Deutsche Bank AG told its New York City employees that they can continue working from home until mid-2021, in contrast to rival banks that are seeking to return staffers to offices.

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How the Pandemic Has Changed Apartment Building Amenities

Copper door handles, sectional sofas instead of giant couches, and hospital-grade ventilation systems find their way into new buildings.

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Almost 90 percent of NYC bars and restaurants couldn’t pay August rent

Nearly 90 percent of New York City bar and restaurant owners couldn’t pay their rent in August, heightening the continued crush the coronavirus shutdown has inflicted on Gotham’s economy.

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A new startup is recruiting gig workers to help landlords evict people from their homes, calling it the fastest-growing moneymaking gig because of COVID-19

One startup is treating the dire situation as a moneymaking opportunity for gig workers

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U.S. Existing-Home Sales Increase to Fastest Pace Since 2006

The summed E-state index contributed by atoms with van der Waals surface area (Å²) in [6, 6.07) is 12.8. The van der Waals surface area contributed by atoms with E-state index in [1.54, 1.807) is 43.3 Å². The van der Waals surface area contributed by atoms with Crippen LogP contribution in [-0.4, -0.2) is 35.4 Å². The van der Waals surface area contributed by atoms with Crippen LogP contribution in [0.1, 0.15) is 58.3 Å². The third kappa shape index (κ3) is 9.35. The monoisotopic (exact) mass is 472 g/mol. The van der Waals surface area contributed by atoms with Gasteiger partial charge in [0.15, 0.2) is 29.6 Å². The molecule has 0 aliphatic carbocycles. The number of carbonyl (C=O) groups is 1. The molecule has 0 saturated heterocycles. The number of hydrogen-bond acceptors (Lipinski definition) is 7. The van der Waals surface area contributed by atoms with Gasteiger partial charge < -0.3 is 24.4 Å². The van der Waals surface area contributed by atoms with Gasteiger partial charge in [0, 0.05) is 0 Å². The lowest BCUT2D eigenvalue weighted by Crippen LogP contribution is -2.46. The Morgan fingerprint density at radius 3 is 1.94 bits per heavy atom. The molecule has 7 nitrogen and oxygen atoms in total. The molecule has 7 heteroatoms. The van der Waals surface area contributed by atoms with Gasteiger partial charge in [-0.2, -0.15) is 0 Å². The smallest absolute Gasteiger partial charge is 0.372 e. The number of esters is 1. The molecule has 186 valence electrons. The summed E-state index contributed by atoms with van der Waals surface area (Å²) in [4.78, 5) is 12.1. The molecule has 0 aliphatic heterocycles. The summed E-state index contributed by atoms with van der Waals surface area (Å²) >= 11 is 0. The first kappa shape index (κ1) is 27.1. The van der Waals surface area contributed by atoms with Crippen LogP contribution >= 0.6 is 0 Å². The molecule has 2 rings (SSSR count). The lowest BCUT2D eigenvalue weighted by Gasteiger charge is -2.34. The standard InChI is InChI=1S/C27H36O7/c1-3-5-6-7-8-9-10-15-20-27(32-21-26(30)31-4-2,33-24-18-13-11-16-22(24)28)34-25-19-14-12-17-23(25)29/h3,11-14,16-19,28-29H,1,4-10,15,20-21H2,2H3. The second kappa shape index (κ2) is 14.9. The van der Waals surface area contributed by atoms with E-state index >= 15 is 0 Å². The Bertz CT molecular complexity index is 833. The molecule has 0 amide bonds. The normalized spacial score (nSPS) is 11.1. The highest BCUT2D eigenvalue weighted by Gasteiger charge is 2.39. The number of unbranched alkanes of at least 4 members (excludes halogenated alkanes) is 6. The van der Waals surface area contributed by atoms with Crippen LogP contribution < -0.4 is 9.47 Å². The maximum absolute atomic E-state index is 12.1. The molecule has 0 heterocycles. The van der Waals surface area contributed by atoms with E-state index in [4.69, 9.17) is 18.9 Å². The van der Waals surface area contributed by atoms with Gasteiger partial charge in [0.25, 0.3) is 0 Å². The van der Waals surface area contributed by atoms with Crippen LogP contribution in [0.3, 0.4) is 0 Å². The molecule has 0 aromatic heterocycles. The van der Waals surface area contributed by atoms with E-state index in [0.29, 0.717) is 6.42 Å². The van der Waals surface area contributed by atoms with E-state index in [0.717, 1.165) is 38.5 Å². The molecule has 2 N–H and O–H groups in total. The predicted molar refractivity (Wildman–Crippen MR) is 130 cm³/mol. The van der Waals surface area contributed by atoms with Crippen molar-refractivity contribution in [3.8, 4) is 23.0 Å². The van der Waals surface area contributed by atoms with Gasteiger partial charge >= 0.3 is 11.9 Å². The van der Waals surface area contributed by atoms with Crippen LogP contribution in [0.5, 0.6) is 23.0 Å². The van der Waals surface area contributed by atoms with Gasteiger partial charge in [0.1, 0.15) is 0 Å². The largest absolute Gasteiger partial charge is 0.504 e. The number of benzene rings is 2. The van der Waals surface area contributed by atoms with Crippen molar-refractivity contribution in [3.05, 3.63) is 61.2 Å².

Sales of previously owned U.S. homes remained brisk in August as low mortgage rates and demand for space in the suburbs sustained strength in a housing market that’s a bright spot for the economy.

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Brookfield Properties’ retail arm is laying off 20% of its workforce, as pandemic hits malls

Brookfield Properties is going through a major round of job cuts, CNBC has learned.

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Sizzler, one of America’s first steakhouse chains, files for bankruptcy

The 62-year-old company said it filed for Chapter 11 because of Covid-19.

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What CEOs Really Think About Remote Work

Top executives at Netflix, BlackRock and other companies weigh in on at-home arrangements, office reopenings and the future of work

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Wall Street’s New Suburban Subdivision Is Full of Renters

Demand for housing, affordability issues fuel industry

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*If you like this post, be sure to enroll in our free six week course on the fundamentals of commercial real estate investing — RealCrowd University.*